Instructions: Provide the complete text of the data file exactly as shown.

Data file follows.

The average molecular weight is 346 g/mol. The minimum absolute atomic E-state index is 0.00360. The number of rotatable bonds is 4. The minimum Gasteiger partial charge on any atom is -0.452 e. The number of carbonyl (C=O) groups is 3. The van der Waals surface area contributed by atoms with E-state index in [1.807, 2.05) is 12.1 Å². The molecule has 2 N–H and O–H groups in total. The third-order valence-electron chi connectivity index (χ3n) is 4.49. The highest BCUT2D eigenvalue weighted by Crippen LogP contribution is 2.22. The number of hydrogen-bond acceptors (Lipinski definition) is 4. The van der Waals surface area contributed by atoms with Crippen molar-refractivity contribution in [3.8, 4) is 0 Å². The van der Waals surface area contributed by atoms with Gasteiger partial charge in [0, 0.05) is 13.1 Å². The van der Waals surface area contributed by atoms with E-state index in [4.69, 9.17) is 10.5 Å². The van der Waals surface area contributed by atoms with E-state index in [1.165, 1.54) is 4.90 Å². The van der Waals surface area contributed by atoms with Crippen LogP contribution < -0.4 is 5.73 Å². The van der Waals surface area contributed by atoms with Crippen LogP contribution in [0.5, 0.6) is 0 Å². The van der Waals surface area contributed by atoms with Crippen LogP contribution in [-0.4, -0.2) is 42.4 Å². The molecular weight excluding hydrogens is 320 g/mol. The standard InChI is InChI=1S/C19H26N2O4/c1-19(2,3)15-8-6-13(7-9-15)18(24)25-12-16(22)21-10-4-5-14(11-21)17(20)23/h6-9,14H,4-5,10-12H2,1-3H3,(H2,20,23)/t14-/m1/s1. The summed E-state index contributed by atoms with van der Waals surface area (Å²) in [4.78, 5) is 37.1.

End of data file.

The average molecular weight is 346 g/mol. The minimum absolute atomic E-state index is 0.00360. The number of rotatable bonds is 4. The minimum Gasteiger partial charge on any atom is -0.452 e. The number of carbonyl (C=O) groups is 3. The van der Waals surface area contributed by atoms with E-state index in [1.807, 2.05) is 12.1 Å². The molecule has 2 N–H and O–H groups in total. The third-order valence-electron chi connectivity index (χ3n) is 4.49. The highest BCUT2D eigenvalue weighted by Crippen LogP contribution is 2.22. The number of hydrogen-bond acceptors (Lipinski definition) is 4. The van der Waals surface area contributed by atoms with Crippen molar-refractivity contribution in [3.8, 4) is 0 Å². The van der Waals surface area contributed by atoms with Gasteiger partial charge in [0, 0.05) is 13.1 Å². The van der Waals surface area contributed by atoms with E-state index in [4.69, 9.17) is 10.5 Å². The van der Waals surface area contributed by atoms with E-state index in [1.165, 1.54) is 4.90 Å². The van der Waals surface area contributed by atoms with Crippen LogP contribution < -0.4 is 5.73 Å². The van der Waals surface area contributed by atoms with Crippen LogP contribution in [0.5, 0.6) is 0 Å². The van der Waals surface area contributed by atoms with Crippen LogP contribution in [-0.4, -0.2) is 42.4 Å². The molecular weight excluding hydrogens is 320 g/mol. The standard InChI is InChI=1S/C19H26N2O4/c1-19(2,3)15-8-6-13(7-9-15)18(24)25-12-16(22)21-10-4-5-14(11-21)17(20)23/h6-9,14H,4-5,10-12H2,1-3H3,(H2,20,23)/t14-/m1/s1. The summed E-state index contributed by atoms with van der Waals surface area (Å²) in [4.78, 5) is 37.1.